Modern medicine has given us so many incredible advances to improve longevity and enhance quality of life. Unfortunately, the development of medical devices, also acts as a double-edged sword. While these devices provide us with the opportunity to save the life of a patient, they can also act as a reservoir for microorganisms and infections.
In recent decades we have seen a shift in health care and infection prevention to reduce the usage of these devices. Utilization rates are now a focus of efforts at a national level. Reduce the number of devices to reduce the risk of infection, is the mentality.
In the face of growing antimicrobial resistance
and the rise of medical tourism
extremely resistant organism are spreading. The latest report from the US Centers for Disease Control and Prevention (CDC) notes that each year in the United States, there are more than 2.8 million antibiotic-resistant infections and more than 35,000 people die as a result.
A new study
assessing data reported into the CDC’s National Healthcare Safety Network (NHSN)—which is where infection prevention and health care-associated data is reported by hospitals—found that resistant pathogens are found at a higher rate among those patients with device-associated infections.
Assessing data from 2015-2017 reported into NHSN, the study team reviewed central line-associated bloodstream infections (CLABSIs), catheter-associated urinary tract infections (CAUTIs), ventilator-associated events (VAEs), and surgical site infections (SSIs). Infections from acute-care hospitals, long-term acute-care hospitals, and inpatient rehab facilities, were assessed.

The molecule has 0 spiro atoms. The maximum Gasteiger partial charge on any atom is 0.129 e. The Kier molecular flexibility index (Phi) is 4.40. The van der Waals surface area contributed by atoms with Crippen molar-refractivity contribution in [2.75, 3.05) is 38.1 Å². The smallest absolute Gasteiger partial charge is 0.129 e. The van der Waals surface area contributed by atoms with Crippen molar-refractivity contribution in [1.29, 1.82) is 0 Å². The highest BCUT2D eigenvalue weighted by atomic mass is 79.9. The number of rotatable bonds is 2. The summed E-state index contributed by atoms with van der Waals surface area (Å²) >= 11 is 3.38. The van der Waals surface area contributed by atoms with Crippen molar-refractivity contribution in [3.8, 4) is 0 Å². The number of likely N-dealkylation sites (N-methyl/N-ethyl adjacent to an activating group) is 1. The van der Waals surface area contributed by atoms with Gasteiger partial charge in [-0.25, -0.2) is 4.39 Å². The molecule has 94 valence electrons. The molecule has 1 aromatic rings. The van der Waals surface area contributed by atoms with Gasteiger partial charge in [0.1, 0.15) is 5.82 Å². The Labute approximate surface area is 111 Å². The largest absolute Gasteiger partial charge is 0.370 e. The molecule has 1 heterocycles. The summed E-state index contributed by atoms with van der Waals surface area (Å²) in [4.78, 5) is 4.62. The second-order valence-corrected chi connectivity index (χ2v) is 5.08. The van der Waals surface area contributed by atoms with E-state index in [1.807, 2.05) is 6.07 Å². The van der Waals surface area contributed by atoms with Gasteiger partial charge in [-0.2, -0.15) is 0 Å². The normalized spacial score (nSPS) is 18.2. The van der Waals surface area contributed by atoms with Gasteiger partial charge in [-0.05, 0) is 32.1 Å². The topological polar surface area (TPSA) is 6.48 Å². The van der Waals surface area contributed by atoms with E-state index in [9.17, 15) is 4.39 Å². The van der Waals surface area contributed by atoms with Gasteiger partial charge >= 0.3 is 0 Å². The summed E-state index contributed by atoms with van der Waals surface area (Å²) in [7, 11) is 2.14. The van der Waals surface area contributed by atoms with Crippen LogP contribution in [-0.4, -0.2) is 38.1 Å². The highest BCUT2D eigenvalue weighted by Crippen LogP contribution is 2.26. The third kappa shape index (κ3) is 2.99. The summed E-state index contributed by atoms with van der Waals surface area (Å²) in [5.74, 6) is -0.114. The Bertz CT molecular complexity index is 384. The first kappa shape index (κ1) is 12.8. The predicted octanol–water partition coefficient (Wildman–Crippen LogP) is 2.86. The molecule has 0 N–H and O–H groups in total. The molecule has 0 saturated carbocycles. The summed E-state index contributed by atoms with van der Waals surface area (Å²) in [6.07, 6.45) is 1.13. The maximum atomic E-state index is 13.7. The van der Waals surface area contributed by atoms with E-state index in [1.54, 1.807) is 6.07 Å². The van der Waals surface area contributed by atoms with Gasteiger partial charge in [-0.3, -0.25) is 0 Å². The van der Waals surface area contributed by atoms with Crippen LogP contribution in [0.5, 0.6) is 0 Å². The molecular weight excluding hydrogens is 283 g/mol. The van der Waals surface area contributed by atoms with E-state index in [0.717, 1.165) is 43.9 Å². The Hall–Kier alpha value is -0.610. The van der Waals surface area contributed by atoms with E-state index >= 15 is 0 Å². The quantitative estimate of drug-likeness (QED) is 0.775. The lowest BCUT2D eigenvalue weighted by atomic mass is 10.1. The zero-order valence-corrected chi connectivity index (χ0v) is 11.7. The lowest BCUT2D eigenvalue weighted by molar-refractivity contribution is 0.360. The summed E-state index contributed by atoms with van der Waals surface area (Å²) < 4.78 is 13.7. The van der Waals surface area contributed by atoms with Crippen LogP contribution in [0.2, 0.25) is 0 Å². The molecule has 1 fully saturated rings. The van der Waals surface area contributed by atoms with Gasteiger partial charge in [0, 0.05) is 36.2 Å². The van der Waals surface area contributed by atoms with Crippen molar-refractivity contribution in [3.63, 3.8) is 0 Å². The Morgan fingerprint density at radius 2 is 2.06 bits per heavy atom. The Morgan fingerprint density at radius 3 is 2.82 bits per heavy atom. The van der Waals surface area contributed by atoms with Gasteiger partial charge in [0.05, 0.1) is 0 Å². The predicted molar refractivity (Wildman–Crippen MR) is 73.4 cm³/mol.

This analysis focused on the percentage of pathogens with nonsusceptibility (%NS) to certain antibiotics and then calculated for each health care-associated infection type. After assessing the data from over 5600 hospitals, the majority of infections were a result of Escherichia coli
, Staphylococcus aureus
, and Klebsiella spp
The percentage of pathogens with nonsusceptibility was significantly higher in those patients with device-related health care-associated infections than those with surgical site infections. From the infection prevention perspective, this is relevant for several reasons. First, we know that invasive medical devices increase the risk for infections, but this helps reinforce the “do we really need this Foley catheter?” when it also brings the higher risk of resistant infections.
Second, since these are only infections associated with devices and surgeries, there’s little way to assess other infections related to medical devices, like peripheral IVs. Lastly, the surgeries that are reported into NHSN are limited and do not represent all surgical-site infections that might exist, so we can’t discount that those not reported might yield higher rates of drug-resistant infections.
While this study raises several questions, it drives home the importance of reducing utilization of medical devices as they inherently increase the risk of infections, especially those resistant ones.
Moreover, when use is absolutely necessary, it is important to closely monitor the susceptibility of any organism found growing and work closely with infectious disease physicians to guide smart antibiotic stewardship efforts. While advancements might improve patient outcomes, we must also consider the risk that such invasive medical devices create when employed.